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Suicide or murder? implicit narratives in the Eddie Gilfoyle case

Canter, David V. (2005) Suicide or murder? implicit narratives in the Eddie Gilfoyle case. In: The Forensic Psychologist's Casebook: Psychological profiling and criminal investigation. Willan, Abingdon, Oxfordshire, pp. 315-333. ISBN 9781843921011

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Often unusual court cases raise important challenges for psychology and,
indirectly, for the ways in which psychologists may help police
investigations. This overlap -between the evidence a psychological expert
may offer in court and the guidance that may be given to a police
investigation – is brought into particularly sharp focus in those rare cases
when behavioural and psychological issues are at the heart of determining
guilt or innocence. Usually court cases revolve around matters of fact,
material evidence, or even circumstantial evidence such as who could
have been where when. But sometimes the facts of the case are so
indeterminate that it is the character of both the victim and the defendant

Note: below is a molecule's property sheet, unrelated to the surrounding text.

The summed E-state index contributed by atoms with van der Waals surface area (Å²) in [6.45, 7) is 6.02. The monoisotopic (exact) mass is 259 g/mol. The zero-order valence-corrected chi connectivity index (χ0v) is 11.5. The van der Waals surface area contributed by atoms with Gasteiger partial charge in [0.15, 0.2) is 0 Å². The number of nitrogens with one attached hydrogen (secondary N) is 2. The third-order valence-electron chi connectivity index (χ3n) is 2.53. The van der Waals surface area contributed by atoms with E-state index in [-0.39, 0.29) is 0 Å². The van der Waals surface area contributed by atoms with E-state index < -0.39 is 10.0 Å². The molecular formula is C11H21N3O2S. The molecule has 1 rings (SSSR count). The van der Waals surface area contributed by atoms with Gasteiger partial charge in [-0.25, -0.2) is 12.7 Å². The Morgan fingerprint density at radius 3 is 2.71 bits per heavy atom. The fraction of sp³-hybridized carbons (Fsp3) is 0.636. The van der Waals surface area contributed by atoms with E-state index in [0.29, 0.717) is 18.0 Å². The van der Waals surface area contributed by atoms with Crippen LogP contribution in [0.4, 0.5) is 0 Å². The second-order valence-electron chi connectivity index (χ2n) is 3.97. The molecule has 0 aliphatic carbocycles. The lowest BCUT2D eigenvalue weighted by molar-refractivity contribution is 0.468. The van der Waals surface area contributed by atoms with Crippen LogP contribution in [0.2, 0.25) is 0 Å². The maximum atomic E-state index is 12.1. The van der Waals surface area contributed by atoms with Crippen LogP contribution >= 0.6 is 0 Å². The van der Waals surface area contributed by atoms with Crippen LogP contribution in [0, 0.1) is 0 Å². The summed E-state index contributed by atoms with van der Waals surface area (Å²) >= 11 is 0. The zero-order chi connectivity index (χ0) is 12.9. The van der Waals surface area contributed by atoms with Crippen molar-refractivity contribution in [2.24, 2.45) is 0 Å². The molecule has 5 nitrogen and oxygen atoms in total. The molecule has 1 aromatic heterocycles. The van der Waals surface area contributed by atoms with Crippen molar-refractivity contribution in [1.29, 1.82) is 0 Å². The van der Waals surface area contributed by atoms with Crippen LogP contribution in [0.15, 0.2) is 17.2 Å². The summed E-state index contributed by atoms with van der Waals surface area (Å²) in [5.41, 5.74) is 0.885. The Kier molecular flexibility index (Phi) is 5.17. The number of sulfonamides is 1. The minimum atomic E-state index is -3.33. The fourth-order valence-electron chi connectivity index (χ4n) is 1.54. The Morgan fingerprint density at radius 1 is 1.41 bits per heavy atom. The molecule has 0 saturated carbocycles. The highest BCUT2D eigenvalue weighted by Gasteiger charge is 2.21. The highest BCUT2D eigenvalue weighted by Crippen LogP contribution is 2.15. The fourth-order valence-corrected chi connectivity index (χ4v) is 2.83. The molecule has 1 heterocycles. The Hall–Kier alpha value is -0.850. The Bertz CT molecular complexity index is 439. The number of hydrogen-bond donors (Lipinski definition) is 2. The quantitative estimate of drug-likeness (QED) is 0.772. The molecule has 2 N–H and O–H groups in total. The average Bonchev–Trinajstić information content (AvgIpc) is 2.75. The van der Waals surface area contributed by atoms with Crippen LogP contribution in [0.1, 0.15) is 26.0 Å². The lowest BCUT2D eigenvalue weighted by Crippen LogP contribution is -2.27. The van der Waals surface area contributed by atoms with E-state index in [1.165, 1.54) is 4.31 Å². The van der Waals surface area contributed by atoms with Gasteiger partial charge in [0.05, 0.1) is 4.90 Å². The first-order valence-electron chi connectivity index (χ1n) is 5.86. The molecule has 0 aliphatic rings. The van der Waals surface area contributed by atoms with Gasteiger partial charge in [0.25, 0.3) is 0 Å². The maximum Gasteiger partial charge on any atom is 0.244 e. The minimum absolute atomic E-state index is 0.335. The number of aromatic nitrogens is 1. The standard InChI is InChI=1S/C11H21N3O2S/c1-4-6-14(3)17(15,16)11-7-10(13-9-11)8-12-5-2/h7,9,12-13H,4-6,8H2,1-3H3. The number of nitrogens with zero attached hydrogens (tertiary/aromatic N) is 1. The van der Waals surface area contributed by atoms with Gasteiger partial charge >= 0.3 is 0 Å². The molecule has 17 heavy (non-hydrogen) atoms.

that are the central issue. If psychology has anything to offer the legal
process, surely it must at least be able to comment on such matters?

Item Type: Book Chapter
Subjects: B Philosophy. Psychology. Religion > BF Psychology
H Social Sciences > H Social Sciences (General)
H Social Sciences > HV Social pathology. Social and public welfare
Schools: School of Human and Health Sciences
School of Human and Health Sciences > International Research Centre for Investigative Psychology
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Depositing User: Sara Taylor
Date Deposited: 07 Oct 2010 14:48
Last Modified: 28 Aug 2021 22:00


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